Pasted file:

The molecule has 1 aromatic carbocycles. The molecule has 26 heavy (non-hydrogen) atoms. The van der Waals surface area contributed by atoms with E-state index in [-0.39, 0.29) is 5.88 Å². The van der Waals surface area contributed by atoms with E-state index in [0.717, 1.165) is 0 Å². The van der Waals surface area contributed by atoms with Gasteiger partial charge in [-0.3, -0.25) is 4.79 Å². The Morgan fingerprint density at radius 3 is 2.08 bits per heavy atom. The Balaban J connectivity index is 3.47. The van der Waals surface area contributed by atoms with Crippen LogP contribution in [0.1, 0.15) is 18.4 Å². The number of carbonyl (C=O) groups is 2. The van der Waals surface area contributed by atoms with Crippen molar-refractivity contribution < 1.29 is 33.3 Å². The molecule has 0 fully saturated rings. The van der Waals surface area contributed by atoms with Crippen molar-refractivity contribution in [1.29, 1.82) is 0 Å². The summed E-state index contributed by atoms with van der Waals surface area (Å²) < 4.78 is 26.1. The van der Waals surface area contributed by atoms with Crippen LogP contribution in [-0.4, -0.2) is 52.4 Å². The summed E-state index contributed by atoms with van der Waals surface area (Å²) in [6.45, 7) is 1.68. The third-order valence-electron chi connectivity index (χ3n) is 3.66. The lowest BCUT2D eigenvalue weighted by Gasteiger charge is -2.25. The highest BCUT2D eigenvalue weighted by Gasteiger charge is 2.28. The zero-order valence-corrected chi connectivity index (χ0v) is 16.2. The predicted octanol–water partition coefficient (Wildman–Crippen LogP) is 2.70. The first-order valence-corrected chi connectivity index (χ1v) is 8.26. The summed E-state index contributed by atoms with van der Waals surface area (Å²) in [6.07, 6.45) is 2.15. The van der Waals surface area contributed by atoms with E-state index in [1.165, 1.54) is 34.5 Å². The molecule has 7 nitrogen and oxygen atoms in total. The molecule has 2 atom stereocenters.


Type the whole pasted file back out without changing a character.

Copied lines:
The molecule has 1 aromatic carbocycles. The molecule has 26 heavy (non-hydrogen) atoms. The van der Waals surface area contributed by atoms with E-state index in [-0.39, 0.29) is 5.88 Å². The van der Waals surface area contributed by atoms with E-state index in [0.717, 1.165) is 0 Å². The van der Waals surface area contributed by atoms with Gasteiger partial charge in [-0.3, -0.25) is 4.79 Å². The Morgan fingerprint density at radius 3 is 2.08 bits per heavy atom. The Balaban J connectivity index is 3.47. The van der Waals surface area contributed by atoms with Crippen LogP contribution in [0.1, 0.15) is 18.4 Å². The number of carbonyl (C=O) groups is 2. The van der Waals surface area contributed by atoms with Crippen molar-refractivity contribution < 1.29 is 33.3 Å². The molecule has 0 fully saturated rings. The van der Waals surface area contributed by atoms with Crippen molar-refractivity contribution in [1.29, 1.82) is 0 Å². The summed E-state index contributed by atoms with van der Waals surface area (Å²) < 4.78 is 26.1. The van der Waals surface area contributed by atoms with Crippen LogP contribution in [-0.4, -0.2) is 52.4 Å². The summed E-state index contributed by atoms with van der Waals surface area (Å²) in [6.45, 7) is 1.68. The third-order valence-electron chi connectivity index (χ3n) is 3.66. The lowest BCUT2D eigenvalue weighted by Gasteiger charge is -2.25. The highest BCUT2D eigenvalue weighted by Gasteiger charge is 2.28. The zero-order valence-corrected chi connectivity index (χ0v) is 16.2. The predicted octanol–water partition coefficient (Wildman–Crippen LogP) is 2.70. The first-order valence-corrected chi connectivity index (χ1v) is 8.26. The summed E-state index contributed by atoms with van der Waals surface area (Å²) in [6.07, 6.45) is 2.15. The van der Waals surface area contributed by atoms with E-state index in [1.165, 1.54) is 34.5 Å². The molecule has 7 nitrogen and oxygen atoms in total. The molecule has 2 atom stereocenters.